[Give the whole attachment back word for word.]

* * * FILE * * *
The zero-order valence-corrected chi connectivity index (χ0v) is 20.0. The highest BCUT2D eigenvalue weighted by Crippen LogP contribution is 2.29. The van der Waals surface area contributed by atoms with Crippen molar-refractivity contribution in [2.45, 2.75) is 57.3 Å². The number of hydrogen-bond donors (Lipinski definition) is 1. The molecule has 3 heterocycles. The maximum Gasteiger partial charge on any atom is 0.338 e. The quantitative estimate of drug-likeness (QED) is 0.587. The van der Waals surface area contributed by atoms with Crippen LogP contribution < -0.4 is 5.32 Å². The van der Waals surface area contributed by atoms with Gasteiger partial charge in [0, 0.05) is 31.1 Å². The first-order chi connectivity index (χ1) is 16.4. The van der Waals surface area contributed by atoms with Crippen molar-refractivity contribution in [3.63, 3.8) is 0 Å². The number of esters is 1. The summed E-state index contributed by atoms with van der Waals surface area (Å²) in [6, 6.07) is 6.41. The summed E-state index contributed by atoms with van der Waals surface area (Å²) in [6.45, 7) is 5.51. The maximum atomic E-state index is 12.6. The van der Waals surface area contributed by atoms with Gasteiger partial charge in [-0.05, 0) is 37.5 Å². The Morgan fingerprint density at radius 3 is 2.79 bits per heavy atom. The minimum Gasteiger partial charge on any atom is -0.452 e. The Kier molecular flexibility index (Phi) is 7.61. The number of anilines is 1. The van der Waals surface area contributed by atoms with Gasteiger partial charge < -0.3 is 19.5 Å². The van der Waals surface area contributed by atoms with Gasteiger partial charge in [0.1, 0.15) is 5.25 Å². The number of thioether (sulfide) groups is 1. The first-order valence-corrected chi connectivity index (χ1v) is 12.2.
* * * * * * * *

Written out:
The zero-order valence-corrected chi connectivity index (χ0v) is 20.0. The highest BCUT2D eigenvalue weighted by Crippen LogP contribution is 2.29. The van der Waals surface area contributed by atoms with Crippen molar-refractivity contribution in [2.45, 2.75) is 57.3 Å². The number of hydrogen-bond donors (Lipinski definition) is 1. The molecule has 3 heterocycles. The maximum Gasteiger partial charge on any atom is 0.338 e. The quantitative estimate of drug-likeness (QED) is 0.587. The van der Waals surface area contributed by atoms with Crippen LogP contribution < -0.4 is 5.32 Å². The van der Waals surface area contributed by atoms with Gasteiger partial charge in [0, 0.05) is 31.1 Å². The first-order chi connectivity index (χ1) is 16.4. The van der Waals surface area contributed by atoms with Crippen molar-refractivity contribution in [3.63, 3.8) is 0 Å². The number of esters is 1. The summed E-state index contributed by atoms with van der Waals surface area (Å²) in [6, 6.07) is 6.41. The summed E-state index contributed by atoms with van der Waals surface area (Å²) in [6.45, 7) is 5.51. The maximum atomic E-state index is 12.6. The van der Waals surface area contributed by atoms with Gasteiger partial charge in [-0.05, 0) is 37.5 Å². The Morgan fingerprint density at radius 3 is 2.79 bits per heavy atom. The minimum Gasteiger partial charge on any atom is -0.452 e. The Kier molecular flexibility index (Phi) is 7.61. The number of anilines is 1. The van der Waals surface area contributed by atoms with Gasteiger partial charge < -0.3 is 19.5 Å². The van der Waals surface area contributed by atoms with Gasteiger partial charge in [0.1, 0.15) is 5.25 Å². The number of thioether (sulfide) groups is 1. The first-order valence-corrected chi connectivity index (χ1v) is 12.2.